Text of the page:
Call for 4,000 volunteers as Valneva begins phase 3 trials of vaccine made in Livingston

The Covid-19 vaccine being made by Valneva in Livingston, West Lothian has entered phase 3 trials, with a call for 4,000 volunteers.

Monday, 26th April 2021, 7:00 am
Updated Monday, 26th April 2021, 7:17 am

The trial, set to begin this week, will compare Valneva’s vaccine against the already-approved jag made by AstraZeneca.

It comes after positive results from Valneva’s phase 1 and 2 trials, with the vaccine well-tolerated and no safety concerns identified.

The UK has ordered 100 million doses of the Valneva vaccine, which are set to be delivered at the end of 2021 and beginning of 2022.

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The Valneva plant in Livingston, Scotland

With all adults due to have been vaccinated by the end of the summer, Valneva hopes its vaccine will be used as a booster jag or as a modified vaccine which is more effective against new variants of Covid-19.

The phase 3 trial will run in 24 sites across the UK, with two in Scotland. It is open to healthy adults who have not already had a vaccine.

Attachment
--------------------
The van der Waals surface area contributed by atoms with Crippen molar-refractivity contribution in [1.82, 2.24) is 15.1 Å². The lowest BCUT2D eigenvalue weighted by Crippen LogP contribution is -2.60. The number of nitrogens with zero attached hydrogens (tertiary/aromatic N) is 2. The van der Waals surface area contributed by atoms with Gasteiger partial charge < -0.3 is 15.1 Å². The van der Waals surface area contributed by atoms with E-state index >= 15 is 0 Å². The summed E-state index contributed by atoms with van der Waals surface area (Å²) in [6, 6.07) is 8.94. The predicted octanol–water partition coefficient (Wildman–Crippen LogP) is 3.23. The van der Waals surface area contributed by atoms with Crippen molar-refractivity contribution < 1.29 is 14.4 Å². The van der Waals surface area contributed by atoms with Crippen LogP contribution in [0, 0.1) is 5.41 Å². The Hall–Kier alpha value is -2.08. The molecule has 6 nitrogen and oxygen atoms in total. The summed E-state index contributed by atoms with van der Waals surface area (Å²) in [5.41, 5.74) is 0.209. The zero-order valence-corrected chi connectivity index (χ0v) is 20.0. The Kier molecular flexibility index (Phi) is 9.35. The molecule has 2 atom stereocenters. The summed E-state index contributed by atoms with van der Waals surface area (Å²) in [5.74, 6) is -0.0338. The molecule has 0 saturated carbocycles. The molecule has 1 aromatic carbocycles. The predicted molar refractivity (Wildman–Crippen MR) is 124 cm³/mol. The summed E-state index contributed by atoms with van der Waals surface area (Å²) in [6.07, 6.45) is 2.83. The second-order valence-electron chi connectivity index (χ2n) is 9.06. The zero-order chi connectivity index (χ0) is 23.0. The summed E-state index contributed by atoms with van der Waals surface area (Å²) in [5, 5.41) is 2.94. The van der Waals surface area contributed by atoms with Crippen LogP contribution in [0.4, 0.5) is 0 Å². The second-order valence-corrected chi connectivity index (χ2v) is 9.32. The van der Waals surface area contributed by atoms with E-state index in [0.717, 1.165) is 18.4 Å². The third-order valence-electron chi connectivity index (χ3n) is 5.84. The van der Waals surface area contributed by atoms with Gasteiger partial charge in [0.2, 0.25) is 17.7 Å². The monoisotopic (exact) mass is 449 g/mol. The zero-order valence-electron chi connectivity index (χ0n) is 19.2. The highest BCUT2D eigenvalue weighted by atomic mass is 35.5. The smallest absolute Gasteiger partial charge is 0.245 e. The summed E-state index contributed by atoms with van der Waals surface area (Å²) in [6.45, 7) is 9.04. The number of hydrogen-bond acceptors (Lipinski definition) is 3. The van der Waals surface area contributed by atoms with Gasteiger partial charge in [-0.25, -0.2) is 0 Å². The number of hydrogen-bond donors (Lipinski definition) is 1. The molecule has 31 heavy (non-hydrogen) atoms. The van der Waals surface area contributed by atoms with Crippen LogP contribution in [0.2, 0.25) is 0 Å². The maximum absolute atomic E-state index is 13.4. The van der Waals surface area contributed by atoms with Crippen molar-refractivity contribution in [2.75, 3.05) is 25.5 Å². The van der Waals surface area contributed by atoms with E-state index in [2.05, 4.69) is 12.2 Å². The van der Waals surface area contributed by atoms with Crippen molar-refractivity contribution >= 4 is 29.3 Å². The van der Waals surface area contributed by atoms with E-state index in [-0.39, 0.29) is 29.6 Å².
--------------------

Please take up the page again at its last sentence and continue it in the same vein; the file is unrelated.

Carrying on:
Around 3,000 people over 30 will be given either two doses of the Valneva vaccine or two doses of the AstraZeneca jag.

Following JCVI guidance not to offer AstraZeneca to under 30s, around 1,000 younger participants in the study will be given only the Valneva option.

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Volunteers will be given two doses, 28 days apart, starting at the beginning of May.

Thomas Lingelbach, Valneva chief executive, said: “This Phase 3 initiation marks a significant milestone in the development of the only inactivated vaccine candidate against Covid-19 in clinical trials in Europe.

"As Covid-19 continues to impact people’s daily lives, we remain fully focused on developing another safe and efficacious vaccine solution.

"We believe that VLA2001 has an important role to play including boosters or potential modifications to the vaccine to address variants.”

Valneva’s candidate is an inactivated whole virus vaccine, which contains virus that has been destroyed so cannot infect cells, but can still trigger an immune response.

The technology is used in flu, polio and rabies vaccines, and it’s a more traditional approach than the Pfizer (mRNA) and AstraZeneca (adenoviral) vaccines.

Because the vaccine doesn’t contain any live virus, it may be especially suitable for vulnerable people, such as the elderly or those with weaker immune systems.

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